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King Charles' coronation quiche: don't try this at home

By Kara Kimbrough

King Charles' coronation quiche: don't try this at home

King Charles just can't win. As the cameras rolled last Saturday on Coronation Day, he threw a tantrum while seated in his gold carriage on Coronation Day. Professional lipreaders say he testily shouted, "This is boring!" as he cooled his heels in the gold pumpkin. Turns out, Prince William and his wife were late in arriving with their children. As a result, the royal couple was forced to enter Westminster Abbey ahead of his much more photogenic son and daughter-in-law. The Wales' grand entrance with cute kids in tow upstaged the stodgy future King and his wife (sorry, I just can't call her queen). But this wasn't the only blunder of the weeklong build-up to the heralded Coronation Day.

The King - or at least, the palace chef, released a special recipe ahead of the big day called "Coronation Quiche." To say it was downright horrid would be an understatement. The British aren't known for their fine cuisine, but this was ridiculous, even for them.


According to chefs around the world who tried, unsuccessfully, to make a dish worthy of serving, the end result was a soggy, tasteless mess. Turns out, the palace's version produced a soft, not firm crust, runny sauce and tasteless, inedible toppings. To save the day, another English chef modified the recipe and reintroduced it, receiving much better reviews.


All the negative publicity about the world's worst quiche brought to mind a statement I'd heard decades ago: "Real Men Don't Eat Quiche." I thought former Commissioner of Agriculture Jim Buck Ross had uttered the famous words. A little research proved it was the title of a book written years ago about the stereotypes often assigned to men.


The incorrigible Ross' famous statement, "Down here, men don't cook!" was actually uttered in the early 1980's to Geraldine Ferraro, then-running mate to Presidential candidate Walter Mondale. While bragging about Mississippi's prolific blueberry crops, he asked her if she could bake a blueberry muffin. She shot back, "I sure can- can you?" Ross then famously uttered the lines that immediately hit the national airwaves - and not exactly in a favorable way.


Capitalizing on the furor over Ross' statement, Mississippians Carol Taff and Linda Ross Aldy put it on the cover of a cookbook containing recipes from well-known Mississippi men like Trent Lott, Thad Cochran and others. Published reports say recipes included barbecued chicken, hush puppies and wild game. However, I was surprised to learn about one omission -a recipe for blueberry muffins.


Back to quiche - it's not a dish of which I'm fond. I just don't understand the point. If there's a crust situation going on, I want to taste tangy apples, sugar and cinnamon...maybe lemon filling and meringue...or even better, sugary custard topped with crispy cooked pecans. Not baked eggs, bacon pieces or vegetable slices, the filling of most quiches.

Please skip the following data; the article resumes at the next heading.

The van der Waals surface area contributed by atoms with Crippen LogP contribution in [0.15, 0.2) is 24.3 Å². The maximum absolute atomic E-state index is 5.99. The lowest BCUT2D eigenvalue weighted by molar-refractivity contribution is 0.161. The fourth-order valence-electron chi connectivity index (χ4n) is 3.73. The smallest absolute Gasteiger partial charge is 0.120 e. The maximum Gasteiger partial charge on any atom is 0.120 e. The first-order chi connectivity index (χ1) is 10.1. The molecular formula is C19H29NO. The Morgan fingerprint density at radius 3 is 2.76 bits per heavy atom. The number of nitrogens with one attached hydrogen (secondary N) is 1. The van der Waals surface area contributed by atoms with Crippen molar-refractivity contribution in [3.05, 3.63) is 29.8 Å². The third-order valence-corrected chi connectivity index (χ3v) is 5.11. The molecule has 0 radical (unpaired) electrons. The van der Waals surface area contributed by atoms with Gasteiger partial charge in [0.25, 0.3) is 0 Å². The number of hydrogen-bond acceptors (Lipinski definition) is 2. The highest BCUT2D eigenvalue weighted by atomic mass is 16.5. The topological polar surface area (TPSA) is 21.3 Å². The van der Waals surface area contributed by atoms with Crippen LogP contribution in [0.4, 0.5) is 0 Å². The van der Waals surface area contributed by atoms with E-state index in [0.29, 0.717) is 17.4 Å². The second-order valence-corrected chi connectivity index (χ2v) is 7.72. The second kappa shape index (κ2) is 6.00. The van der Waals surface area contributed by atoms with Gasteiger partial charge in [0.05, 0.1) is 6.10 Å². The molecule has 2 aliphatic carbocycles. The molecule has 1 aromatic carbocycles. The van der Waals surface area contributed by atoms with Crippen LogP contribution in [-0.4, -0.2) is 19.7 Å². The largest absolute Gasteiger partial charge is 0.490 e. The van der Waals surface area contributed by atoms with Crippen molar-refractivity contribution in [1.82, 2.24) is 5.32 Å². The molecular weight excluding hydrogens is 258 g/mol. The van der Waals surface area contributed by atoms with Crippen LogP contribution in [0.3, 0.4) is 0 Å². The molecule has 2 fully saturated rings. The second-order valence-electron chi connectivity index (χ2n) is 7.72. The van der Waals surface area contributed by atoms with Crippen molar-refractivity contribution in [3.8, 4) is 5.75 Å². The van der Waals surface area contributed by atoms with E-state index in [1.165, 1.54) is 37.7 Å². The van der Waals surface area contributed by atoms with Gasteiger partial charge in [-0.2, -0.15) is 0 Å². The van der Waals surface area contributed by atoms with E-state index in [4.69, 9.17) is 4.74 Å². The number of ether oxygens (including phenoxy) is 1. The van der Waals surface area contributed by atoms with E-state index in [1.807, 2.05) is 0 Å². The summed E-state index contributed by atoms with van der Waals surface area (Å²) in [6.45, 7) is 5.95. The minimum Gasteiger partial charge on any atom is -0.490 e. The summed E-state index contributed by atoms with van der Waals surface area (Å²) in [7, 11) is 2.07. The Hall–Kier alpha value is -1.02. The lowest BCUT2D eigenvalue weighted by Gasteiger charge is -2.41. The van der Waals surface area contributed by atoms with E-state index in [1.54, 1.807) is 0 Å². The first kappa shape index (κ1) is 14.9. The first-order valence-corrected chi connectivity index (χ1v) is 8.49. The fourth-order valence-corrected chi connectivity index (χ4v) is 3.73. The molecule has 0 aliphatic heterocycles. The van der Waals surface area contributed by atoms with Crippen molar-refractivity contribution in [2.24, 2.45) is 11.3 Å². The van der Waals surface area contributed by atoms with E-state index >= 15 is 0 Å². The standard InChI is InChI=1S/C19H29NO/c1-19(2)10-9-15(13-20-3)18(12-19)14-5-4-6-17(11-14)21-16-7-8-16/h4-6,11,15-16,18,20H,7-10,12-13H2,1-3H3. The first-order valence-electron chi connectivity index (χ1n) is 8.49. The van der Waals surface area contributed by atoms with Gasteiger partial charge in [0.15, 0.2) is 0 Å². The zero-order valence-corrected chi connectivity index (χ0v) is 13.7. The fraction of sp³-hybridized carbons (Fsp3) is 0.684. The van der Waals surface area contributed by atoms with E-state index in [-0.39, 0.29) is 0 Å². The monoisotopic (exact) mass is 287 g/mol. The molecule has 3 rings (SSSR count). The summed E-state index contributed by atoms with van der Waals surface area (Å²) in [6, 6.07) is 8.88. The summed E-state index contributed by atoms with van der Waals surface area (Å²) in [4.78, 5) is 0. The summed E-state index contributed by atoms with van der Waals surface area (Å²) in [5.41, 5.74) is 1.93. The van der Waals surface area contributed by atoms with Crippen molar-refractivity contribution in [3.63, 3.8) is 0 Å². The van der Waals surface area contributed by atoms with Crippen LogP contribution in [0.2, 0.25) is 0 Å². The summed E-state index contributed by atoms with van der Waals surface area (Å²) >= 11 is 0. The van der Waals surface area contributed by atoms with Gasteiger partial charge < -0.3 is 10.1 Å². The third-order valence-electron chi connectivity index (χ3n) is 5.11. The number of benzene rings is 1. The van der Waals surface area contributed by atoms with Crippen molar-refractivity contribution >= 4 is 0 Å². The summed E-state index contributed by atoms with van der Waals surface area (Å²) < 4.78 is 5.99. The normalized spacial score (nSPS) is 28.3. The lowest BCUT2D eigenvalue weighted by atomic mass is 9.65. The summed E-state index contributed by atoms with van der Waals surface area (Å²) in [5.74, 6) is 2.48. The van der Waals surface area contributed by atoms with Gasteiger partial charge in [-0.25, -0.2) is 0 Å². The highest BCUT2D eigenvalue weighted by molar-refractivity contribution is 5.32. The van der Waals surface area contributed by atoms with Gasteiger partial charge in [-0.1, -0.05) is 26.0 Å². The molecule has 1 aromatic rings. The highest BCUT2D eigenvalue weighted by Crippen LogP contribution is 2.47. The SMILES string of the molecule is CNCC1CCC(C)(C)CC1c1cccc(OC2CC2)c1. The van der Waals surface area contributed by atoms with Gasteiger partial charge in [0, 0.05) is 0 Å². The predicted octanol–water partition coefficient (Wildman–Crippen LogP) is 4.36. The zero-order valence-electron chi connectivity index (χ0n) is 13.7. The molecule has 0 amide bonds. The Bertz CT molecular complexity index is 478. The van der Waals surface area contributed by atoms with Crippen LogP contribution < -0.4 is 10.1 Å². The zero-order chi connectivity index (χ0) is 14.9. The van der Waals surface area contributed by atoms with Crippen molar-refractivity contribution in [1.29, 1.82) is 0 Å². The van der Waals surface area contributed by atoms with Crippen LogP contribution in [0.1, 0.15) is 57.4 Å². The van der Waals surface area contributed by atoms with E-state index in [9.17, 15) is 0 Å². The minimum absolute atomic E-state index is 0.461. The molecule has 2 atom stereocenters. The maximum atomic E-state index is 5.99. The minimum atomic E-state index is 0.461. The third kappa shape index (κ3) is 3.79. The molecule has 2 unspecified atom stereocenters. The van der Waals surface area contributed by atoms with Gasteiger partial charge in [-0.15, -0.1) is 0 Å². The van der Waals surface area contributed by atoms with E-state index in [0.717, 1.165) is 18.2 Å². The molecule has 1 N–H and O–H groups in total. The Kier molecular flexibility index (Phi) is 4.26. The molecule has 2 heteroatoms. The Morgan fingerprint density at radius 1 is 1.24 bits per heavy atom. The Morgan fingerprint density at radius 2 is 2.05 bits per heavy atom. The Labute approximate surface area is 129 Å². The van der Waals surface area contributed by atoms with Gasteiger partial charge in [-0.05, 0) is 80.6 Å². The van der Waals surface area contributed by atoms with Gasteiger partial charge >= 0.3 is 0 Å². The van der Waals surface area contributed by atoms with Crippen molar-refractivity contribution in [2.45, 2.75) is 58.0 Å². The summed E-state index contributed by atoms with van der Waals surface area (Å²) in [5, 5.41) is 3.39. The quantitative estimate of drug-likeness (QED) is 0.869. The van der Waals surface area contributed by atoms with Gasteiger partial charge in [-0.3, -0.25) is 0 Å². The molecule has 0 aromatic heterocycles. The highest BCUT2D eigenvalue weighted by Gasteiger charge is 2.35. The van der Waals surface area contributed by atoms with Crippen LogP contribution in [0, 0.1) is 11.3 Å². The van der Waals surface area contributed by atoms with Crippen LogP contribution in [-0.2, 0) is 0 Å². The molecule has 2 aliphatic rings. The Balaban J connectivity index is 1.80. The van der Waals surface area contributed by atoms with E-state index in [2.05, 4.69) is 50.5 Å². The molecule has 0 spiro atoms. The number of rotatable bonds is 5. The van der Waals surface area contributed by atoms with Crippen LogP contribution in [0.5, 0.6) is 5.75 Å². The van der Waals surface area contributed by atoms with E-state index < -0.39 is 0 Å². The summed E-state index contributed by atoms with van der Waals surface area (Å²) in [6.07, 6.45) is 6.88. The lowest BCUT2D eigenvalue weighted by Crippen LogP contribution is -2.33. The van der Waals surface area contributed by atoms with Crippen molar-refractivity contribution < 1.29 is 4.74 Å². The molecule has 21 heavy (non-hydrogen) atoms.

Call me a purist, but I've never been a fan of those baked breakfast dishes in which eggs, bacon or sausage and some type of bread are combined, then baked into a thick, dense dish. Just give me fried (very well done) eggs, crispy bacon and crisp, buttered toast topped with homemade jelly. And yes, I want each item to occupy separate, distinct areas on the plate.


The same goes for a dish called spaghetti pie. I love pie...I adore spaghetti...but don't combine the two. Give me a bowl of pasta topped with tomato sauce, meat sauce or meatballs. Or a combination of all three. I just don't care to compress it into a pie plate and slice it like a pie. Why...just why?


All this talk about quiche, pies, coronations, and impatient British kings caused me to unearth a cookbook a friend brought me from England. I'd planned to include a recipe, but after scrolling the list of steak and kidney pie, bubble and squeak, Eton mess and rice pudding, I decided to pass. Instead, I'm sharing an incredibly simple, but utterly delicious recipe for a dish that's part pie, part cake, a little like cobbler and unlike Coronation Quiche, 100% American - and amazing!

Fruit Pie/Cake/Cobbler

1 bag Pepperidge Farm Chessmen Cookies

1 can blueberry pie filling

1 can lemon pie filling

1 box Lemon Supreme cake mix

1-1/2 sticks butter

Arrange a single layer of cookies, sides touching, on the bottom of a 13x9 inch baking dish. Spread blueberry filling on top with a spatula, followed by a layer of lemon filling. Spread dry cake mix on top - do not mix everything together. Top with thin slices of butter, then bake at 350 degrees for 45 minutes. Cut into squares.


Kara Kimbrough is a food and travel writer from Mississippi. Email her at kkprco@yahoo.com.



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